In this sense, we emphasise that there is a greater concern about safety habits among teenagers from Catalonia and Madrid than among teenagers from Galicia and Andalusia, which leads us to think about the need to deepen the analysis of the data provided by interviewees to verify whether the influence of urban vs. What we can emphasise from the study is that there are relationships that link media use with the presence of habits as videogame players, which is logical if we take into account that teenagers are multipurpose media users, because their socialisation is linked to a dense media ecosystem, in which the presence of the smartphone stands out.

Aldas, J. Madrid: Paraninfo. Aparici, R.

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Conectados en el ciberespacio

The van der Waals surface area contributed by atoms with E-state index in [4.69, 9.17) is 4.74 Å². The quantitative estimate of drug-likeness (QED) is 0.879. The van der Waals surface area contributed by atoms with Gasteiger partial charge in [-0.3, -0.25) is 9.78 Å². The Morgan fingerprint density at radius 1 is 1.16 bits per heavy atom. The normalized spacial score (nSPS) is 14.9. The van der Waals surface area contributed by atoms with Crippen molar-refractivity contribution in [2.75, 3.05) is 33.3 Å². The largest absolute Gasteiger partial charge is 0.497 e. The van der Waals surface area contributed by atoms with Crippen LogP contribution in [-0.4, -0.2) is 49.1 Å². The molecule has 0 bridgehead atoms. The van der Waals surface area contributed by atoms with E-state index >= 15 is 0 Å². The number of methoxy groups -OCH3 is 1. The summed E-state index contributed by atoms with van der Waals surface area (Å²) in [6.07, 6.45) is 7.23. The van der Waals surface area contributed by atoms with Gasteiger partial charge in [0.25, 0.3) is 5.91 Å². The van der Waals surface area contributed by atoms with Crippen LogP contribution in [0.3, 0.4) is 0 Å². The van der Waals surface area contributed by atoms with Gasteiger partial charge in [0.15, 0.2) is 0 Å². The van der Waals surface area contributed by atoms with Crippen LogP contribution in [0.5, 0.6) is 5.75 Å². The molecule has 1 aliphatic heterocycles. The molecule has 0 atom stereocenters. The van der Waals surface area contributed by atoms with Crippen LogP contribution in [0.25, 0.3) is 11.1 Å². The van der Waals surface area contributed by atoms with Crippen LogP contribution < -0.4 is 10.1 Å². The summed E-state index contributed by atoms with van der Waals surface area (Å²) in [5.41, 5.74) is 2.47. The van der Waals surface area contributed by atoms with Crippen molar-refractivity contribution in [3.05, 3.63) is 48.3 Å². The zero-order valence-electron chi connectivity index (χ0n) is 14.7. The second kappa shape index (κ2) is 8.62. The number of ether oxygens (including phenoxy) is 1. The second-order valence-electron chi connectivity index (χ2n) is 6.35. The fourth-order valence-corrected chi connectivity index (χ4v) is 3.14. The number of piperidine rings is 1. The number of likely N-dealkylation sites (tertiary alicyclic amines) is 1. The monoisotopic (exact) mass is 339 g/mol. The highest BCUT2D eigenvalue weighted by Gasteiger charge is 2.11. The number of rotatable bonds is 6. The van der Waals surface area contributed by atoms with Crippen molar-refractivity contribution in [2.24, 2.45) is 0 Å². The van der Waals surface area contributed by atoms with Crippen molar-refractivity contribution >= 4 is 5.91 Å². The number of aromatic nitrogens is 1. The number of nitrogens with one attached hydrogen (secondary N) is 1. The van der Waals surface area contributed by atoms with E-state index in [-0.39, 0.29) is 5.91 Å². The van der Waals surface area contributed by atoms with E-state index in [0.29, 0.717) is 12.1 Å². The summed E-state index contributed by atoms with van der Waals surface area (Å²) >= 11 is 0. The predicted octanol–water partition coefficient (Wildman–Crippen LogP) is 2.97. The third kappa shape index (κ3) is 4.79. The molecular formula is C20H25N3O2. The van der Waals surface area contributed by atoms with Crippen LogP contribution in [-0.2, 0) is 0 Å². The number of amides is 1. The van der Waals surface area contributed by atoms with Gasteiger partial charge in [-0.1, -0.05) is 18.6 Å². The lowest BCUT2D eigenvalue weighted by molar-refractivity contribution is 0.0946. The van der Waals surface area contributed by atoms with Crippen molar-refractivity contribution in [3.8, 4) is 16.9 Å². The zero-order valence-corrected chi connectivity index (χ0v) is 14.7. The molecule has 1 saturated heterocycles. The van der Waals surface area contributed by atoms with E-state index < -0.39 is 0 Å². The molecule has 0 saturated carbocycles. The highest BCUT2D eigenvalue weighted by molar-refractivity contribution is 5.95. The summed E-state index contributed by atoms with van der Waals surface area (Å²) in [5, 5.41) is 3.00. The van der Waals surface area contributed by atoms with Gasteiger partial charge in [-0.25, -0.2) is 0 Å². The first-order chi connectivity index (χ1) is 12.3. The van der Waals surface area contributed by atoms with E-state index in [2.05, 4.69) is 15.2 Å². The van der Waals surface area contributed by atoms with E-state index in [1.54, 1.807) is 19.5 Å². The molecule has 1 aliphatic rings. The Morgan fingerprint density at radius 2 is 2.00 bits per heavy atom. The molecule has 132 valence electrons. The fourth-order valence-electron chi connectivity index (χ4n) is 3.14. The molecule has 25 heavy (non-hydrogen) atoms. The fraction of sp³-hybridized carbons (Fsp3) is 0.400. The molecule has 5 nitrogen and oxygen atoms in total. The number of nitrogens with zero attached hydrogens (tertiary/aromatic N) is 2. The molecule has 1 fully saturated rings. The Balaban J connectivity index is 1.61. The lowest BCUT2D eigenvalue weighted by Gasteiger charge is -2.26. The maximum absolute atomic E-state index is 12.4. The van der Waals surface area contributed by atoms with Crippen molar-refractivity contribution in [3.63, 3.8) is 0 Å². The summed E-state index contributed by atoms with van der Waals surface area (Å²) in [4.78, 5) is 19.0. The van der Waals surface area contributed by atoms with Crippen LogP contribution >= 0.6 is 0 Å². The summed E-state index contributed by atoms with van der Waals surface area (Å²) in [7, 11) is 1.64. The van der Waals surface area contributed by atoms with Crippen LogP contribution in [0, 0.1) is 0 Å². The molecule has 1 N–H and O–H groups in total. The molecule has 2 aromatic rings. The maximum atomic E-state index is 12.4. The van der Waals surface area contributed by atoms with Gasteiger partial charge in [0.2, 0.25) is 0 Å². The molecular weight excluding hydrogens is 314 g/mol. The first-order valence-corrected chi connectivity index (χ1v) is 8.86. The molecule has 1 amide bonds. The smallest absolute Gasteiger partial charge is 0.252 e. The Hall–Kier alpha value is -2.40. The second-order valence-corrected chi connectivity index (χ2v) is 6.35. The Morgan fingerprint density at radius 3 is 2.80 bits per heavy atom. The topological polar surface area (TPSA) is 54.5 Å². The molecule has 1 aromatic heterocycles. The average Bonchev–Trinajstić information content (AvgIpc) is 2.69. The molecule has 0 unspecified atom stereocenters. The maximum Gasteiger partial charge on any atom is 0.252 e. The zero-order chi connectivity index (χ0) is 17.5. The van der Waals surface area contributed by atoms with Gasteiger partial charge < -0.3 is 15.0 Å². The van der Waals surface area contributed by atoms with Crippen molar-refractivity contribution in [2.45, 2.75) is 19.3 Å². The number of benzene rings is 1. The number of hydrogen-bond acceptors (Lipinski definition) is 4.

RLCS and Scopus. Abstract Introduction. This article analyses the influence of video games on the socialisation processes of Spanish teenagers, especially regarding the development of safety habits, time investment and preferences of use. The study is based on a quantitative and descriptive approach and the use of a purpose-created item survey questionnaire that examines video games and media use and was applied to a sample of students aged 12 to Spanish teenagers are indifferent towards the adoption of safety habits when it comes to playing video games. Discussion and conclusions. Motivation to play video games is higher in teenage boys than girls, which makes us wonder about the causes of these gender-related preferences in videogame use and the development of safety habits.